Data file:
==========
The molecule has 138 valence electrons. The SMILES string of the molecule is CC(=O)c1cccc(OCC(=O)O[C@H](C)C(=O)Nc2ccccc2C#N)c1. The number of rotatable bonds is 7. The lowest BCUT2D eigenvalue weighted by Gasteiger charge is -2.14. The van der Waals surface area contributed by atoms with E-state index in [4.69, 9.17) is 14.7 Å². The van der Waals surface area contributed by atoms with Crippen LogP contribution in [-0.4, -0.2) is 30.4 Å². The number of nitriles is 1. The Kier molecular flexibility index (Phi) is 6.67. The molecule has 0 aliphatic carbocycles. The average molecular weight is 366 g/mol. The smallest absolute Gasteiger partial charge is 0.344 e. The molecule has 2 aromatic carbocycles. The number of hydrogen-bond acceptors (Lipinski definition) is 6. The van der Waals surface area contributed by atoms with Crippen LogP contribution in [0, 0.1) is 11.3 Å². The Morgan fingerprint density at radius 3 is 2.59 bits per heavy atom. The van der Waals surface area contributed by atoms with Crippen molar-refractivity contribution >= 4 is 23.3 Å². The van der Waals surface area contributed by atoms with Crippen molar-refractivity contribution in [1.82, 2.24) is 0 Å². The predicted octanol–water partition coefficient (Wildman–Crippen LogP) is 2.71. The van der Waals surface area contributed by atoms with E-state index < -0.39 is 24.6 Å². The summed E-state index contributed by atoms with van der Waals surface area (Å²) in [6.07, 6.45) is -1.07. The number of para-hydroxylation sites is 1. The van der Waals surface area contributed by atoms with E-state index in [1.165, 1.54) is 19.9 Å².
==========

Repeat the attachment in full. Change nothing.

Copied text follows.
The molecule has 138 valence electrons. The SMILES string of the molecule is CC(=O)c1cccc(OCC(=O)O[C@H](C)C(=O)Nc2ccccc2C#N)c1. The number of rotatable bonds is 7. The lowest BCUT2D eigenvalue weighted by Gasteiger charge is -2.14. The van der Waals surface area contributed by atoms with E-state index in [4.69, 9.17) is 14.7 Å². The van der Waals surface area contributed by atoms with Crippen LogP contribution in [-0.4, -0.2) is 30.4 Å². The number of nitriles is 1. The Kier molecular flexibility index (Phi) is 6.67. The molecule has 0 aliphatic carbocycles. The average molecular weight is 366 g/mol. The smallest absolute Gasteiger partial charge is 0.344 e. The molecule has 2 aromatic carbocycles. The number of hydrogen-bond acceptors (Lipinski definition) is 6. The van der Waals surface area contributed by atoms with Crippen LogP contribution in [0, 0.1) is 11.3 Å². The Morgan fingerprint density at radius 3 is 2.59 bits per heavy atom. The van der Waals surface area contributed by atoms with Crippen molar-refractivity contribution >= 4 is 23.3 Å². The van der Waals surface area contributed by atoms with Crippen molar-refractivity contribution in [1.82, 2.24) is 0 Å². The predicted octanol–water partition coefficient (Wildman–Crippen LogP) is 2.71. The van der Waals surface area contributed by atoms with E-state index < -0.39 is 24.6 Å². The summed E-state index contributed by atoms with van der Waals surface area (Å²) in [6.07, 6.45) is -1.07. The number of para-hydroxylation sites is 1. The van der Waals surface area contributed by atoms with E-state index in [1.165, 1.54) is 19.9 Å².